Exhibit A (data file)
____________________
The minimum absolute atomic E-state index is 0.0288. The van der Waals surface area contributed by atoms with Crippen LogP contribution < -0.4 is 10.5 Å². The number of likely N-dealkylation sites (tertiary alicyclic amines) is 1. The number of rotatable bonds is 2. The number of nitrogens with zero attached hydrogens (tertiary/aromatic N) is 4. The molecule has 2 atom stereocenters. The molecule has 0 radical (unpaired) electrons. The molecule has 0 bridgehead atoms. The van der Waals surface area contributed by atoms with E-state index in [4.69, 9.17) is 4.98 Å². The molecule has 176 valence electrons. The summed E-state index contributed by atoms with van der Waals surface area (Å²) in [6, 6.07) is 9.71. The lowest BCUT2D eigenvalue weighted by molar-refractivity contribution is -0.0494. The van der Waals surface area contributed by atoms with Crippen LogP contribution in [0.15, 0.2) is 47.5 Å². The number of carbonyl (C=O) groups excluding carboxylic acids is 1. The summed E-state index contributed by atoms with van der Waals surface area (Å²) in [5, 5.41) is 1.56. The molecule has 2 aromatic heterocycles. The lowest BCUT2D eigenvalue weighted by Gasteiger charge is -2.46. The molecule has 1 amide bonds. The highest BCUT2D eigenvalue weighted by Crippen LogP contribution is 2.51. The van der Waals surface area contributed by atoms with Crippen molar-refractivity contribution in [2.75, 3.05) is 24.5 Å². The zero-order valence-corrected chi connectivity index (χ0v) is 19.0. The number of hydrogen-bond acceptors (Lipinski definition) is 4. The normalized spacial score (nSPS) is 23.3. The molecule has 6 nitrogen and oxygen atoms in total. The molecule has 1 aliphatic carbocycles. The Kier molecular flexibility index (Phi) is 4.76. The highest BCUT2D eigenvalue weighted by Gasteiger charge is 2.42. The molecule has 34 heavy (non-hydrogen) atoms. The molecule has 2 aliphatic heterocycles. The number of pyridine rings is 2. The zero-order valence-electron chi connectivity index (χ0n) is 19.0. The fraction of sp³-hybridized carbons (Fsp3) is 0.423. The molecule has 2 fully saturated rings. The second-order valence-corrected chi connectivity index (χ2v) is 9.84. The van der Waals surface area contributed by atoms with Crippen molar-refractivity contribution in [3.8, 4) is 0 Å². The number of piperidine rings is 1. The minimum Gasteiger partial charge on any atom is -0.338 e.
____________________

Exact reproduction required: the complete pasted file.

The minimum absolute atomic E-state index is 0.0288. The van der Waals surface area contributed by atoms with Crippen LogP contribution < -0.4 is 10.5 Å². The number of likely N-dealkylation sites (tertiary alicyclic amines) is 1. The number of rotatable bonds is 2. The number of nitrogens with zero attached hydrogens (tertiary/aromatic N) is 4. The molecule has 2 atom stereocenters. The molecule has 0 radical (unpaired) electrons. The molecule has 0 bridgehead atoms. The van der Waals surface area contributed by atoms with E-state index in [4.69, 9.17) is 4.98 Å². The molecule has 176 valence electrons. The summed E-state index contributed by atoms with van der Waals surface area (Å²) in [6, 6.07) is 9.71. The lowest BCUT2D eigenvalue weighted by molar-refractivity contribution is -0.0494. The van der Waals surface area contributed by atoms with Crippen LogP contribution in [0.15, 0.2) is 47.5 Å². The number of carbonyl (C=O) groups excluding carboxylic acids is 1. The summed E-state index contributed by atoms with van der Waals surface area (Å²) in [5, 5.41) is 1.56. The molecule has 2 aromatic heterocycles. The lowest BCUT2D eigenvalue weighted by Gasteiger charge is -2.46. The molecule has 1 amide bonds. The highest BCUT2D eigenvalue weighted by Crippen LogP contribution is 2.51. The van der Waals surface area contributed by atoms with Crippen molar-refractivity contribution in [2.75, 3.05) is 24.5 Å². The zero-order valence-corrected chi connectivity index (χ0v) is 19.0. The number of hydrogen-bond acceptors (Lipinski definition) is 4. The normalized spacial score (nSPS) is 23.3. The molecule has 6 nitrogen and oxygen atoms in total. The molecule has 1 aliphatic carbocycles. The Kier molecular flexibility index (Phi) is 4.76. The highest BCUT2D eigenvalue weighted by Gasteiger charge is 2.42. The molecule has 34 heavy (non-hydrogen) atoms. The molecule has 2 aliphatic heterocycles. The number of pyridine rings is 2. The zero-order valence-electron chi connectivity index (χ0n) is 19.0. The fraction of sp³-hybridized carbons (Fsp3) is 0.423. The molecule has 2 fully saturated rings. The second-order valence-corrected chi connectivity index (χ2v) is 9.84. The van der Waals surface area contributed by atoms with Crippen molar-refractivity contribution in [3.8, 4) is 0 Å². The number of piperidine rings is 1. The minimum Gasteiger partial charge on any atom is -0.338 e.